Thursday, February 08, 2007

Are the Following Sorts of Situation Possible?

So, I talked about this with Joshua and Andrew a bit yesterday on th way to Syracuse, but I thought it might be interesting to post about it here and get reactions from all of you.

Is it possible for there to be someone such that he should perform each of actions A1-An, but shouldn't perform all of those actions? That is, is it possible for there to be an agent S and actions A1-An such that all of the following are true?:
(1) S should perform A1.
:
(n) S should perform An.
(n*) S should not perform A1, ..., and An.

Alternatively, is it possible for there to be someone such that he should perform all of actions A1-An, but shouldn't perform each of these actions? That is, is it possible for there to be an agent S and actions A1-An such that the following is true:
(n**) S should perform A1, ..., and An.
but one of the following is false?:
(1) S should perform A1.
:
(n) S should perform An.

Let me make these questions a bit more pressing by mentioning a slight variant on a principle employed by Peter Singer in "Famine, Affluence, and Morality":
(PS) If it is in one's power to perform an action A and if one is able, in performing A, to prevent something bad from happening without thereby sacrificing anything of comparable moral significance, then one should perform A.
Now it seems possible that there be two actions, A1 and A2, such that (i) it is in one's power to perform A1, (ii) it is in one's power to perform A2, (iii) it is in one's power to perform both A1 and A2, (iv) one is able, in performing A1, to prevent something bad from happening without thereby sacrificing anything of comparable moral significance, (v) one is able, in performing A2, to prevent something bad from happening without thereby sacrificing anything of comparable moral significance, and (vi) one is not able, in performing both A1 and A2, to prevent something bad from happening without thereby sacrificing anything of comparable moral significance. It seems that, if (PS) is true, then one should perform A1 and one should perform A2. However, it is plausible (although (PS) doesn't have this consequence) that, in such a situation, that one should not perform both A1 and A2. So, assuming the truth of (PS) and assuming the plausible judgment just mentioned, this is a case of the first sort mentioned above.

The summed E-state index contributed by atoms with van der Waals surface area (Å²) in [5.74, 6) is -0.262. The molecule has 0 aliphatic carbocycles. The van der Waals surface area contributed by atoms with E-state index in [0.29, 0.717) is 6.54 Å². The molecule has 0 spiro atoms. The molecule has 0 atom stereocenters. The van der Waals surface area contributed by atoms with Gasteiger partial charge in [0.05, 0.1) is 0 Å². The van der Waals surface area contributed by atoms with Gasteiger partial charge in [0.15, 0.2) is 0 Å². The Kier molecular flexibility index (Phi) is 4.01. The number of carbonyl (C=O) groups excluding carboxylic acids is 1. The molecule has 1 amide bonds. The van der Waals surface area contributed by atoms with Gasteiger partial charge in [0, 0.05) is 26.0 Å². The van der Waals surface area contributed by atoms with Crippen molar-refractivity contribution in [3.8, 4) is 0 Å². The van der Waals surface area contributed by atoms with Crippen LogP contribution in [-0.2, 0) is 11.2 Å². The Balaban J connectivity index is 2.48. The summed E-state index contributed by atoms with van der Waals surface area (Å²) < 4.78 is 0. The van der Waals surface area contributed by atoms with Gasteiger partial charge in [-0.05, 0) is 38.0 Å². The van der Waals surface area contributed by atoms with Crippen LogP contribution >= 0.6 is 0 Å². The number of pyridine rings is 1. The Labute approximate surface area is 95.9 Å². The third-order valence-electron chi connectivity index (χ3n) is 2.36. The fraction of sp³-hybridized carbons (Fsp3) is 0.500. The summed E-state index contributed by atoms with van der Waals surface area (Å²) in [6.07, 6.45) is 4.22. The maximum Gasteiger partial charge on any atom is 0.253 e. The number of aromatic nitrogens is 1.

Anyway, what do you guys think?

3 Comments:

Blogger Chris Tillman said...

So what if you have competing obligations? You should fulfill the first and you should fulfill the second, but if you can't fulfill both, then it's not the case you should fulfill both. Pushing the negation through seems okay here. So you should not (fulfill obligation one and obligation 2).

The second is easier to think about if we're allowed to assume a rough moral account. Like futilitarianism, say. Then it might be that doing any one of A1-An is non-utility-maximizing, but doing all of them is. Would that work?

10:16 AM  
Blogger rock* said...

Chris,

Your suggestion for the second type of case will only work if you can push the negation through here, too. Although it's true that it seems to be a consequence of utilitarianism that if each of A1-An is non-utility-maximizing, then it is not the case that you ought to do A1,..., and it is not the case that you ought to do An. However, in the case you're discussing in which doing all of A1-An is utility-maximizing, it is not clear whether a utilitarian should say that for each of A1-An, you ought not to do it. If a version of utilitarianism has this consequence, then I take it that's a reason to reject that version of utilitarianism.

10:43 AM  
Blogger Chris Tillman said...

What if the odds of your completing A1-An were sufficiently low? Then given the disutility of not completing all of A1-An, perhaps you should not do A1 and you should not do An, etc. But doing A1&A2&. . An is utility-maximizing, so you should do it. It seems like a coherent version of utilitarianism could have this as a result. Whether the account would be otherwise acceptable is surely another issue. I defer to the experts on that one.

10:59 AM  

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